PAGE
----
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Drive the Money Point Home

It looks like the topic of money and kids is one that's going to take on more importance over time, particularly as financial institutions get in on the get-out-of-debt act. In The Post's Sunday Business section this week, Margaret Webb Pressler writes about a pilot program called Finance Park that is designed to teach kids to be money smart. In the program, kids are given life scenarios. The kids need to then budget their money given the income they now "earn."

Programs such as this are slowly making their way into schools.

Said Jack Dale, superintendent of Fairfax County Public Schools, which is implementing a financial literacy program to middle schools:

"Our school board, this past spring, was wrestling with the very issue of what should we expect of all our kids when they graduate. At 40 or 50 different public hearings, they repeatedly heard, 'we need to ensure that our kids have financial literacy and citizenship skills.' "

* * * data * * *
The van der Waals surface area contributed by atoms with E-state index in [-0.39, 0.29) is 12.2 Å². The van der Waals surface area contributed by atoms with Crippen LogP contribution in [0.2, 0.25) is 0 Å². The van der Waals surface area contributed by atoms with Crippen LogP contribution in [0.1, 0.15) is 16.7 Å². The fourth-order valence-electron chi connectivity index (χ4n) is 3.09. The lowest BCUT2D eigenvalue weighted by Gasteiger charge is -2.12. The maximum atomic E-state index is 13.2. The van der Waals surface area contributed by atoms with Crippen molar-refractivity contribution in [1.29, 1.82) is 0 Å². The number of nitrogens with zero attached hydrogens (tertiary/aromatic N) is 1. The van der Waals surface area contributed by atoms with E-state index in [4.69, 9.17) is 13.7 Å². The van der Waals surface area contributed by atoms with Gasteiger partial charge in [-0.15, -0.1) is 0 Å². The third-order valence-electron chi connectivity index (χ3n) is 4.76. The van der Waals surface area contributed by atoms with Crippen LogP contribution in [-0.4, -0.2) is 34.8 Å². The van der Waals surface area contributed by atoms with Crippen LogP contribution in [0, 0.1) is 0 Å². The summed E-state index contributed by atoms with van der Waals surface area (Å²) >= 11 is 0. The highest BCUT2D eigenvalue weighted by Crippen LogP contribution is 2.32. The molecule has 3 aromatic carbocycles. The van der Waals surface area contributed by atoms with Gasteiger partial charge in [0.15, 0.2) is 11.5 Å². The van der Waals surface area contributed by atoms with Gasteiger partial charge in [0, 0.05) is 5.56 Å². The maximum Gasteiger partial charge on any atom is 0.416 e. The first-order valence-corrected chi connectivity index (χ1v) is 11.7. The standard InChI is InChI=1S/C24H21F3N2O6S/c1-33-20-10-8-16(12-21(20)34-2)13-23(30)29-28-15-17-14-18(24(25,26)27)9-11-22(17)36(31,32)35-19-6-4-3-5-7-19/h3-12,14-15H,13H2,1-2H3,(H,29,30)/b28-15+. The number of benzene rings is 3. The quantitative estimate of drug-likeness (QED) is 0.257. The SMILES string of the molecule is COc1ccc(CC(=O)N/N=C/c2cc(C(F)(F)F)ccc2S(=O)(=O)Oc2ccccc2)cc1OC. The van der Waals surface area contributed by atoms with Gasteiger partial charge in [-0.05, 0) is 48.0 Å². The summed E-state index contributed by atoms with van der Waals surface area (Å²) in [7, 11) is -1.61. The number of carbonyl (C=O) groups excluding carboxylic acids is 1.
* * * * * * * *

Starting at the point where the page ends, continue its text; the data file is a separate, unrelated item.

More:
How right Dale is. So, though we've touched on this topic before, (Give Me Money!) it's worth taking a second look.

Some tips from Pressler:

* Watch for and take advantage of teachable moments.

* Consider tying allowances to chores so they don't think they get money for doing nothing.

* Let kids make mistakes early on with money. Better to lose a little now than to learn when you're in college in major debt.

* Teach kids about compound interest.

Looking for more advice? Try reading The Color of Money book club selection this month: "Money Savvy Kids @ Home" by Susan Beacham. This is just a part of Michelle Singletary's advice for the month. Elsewhere in the column she recommends buying piggy banks that allow you to sort money for spending, saving and charity. Maybe it's the crafts person in me, but that seems wasteful. Just have your children decorate a few empty cans (oatmeal or coffee cans will do), cut slits in the top, and -- voila! -- a bank without the cost.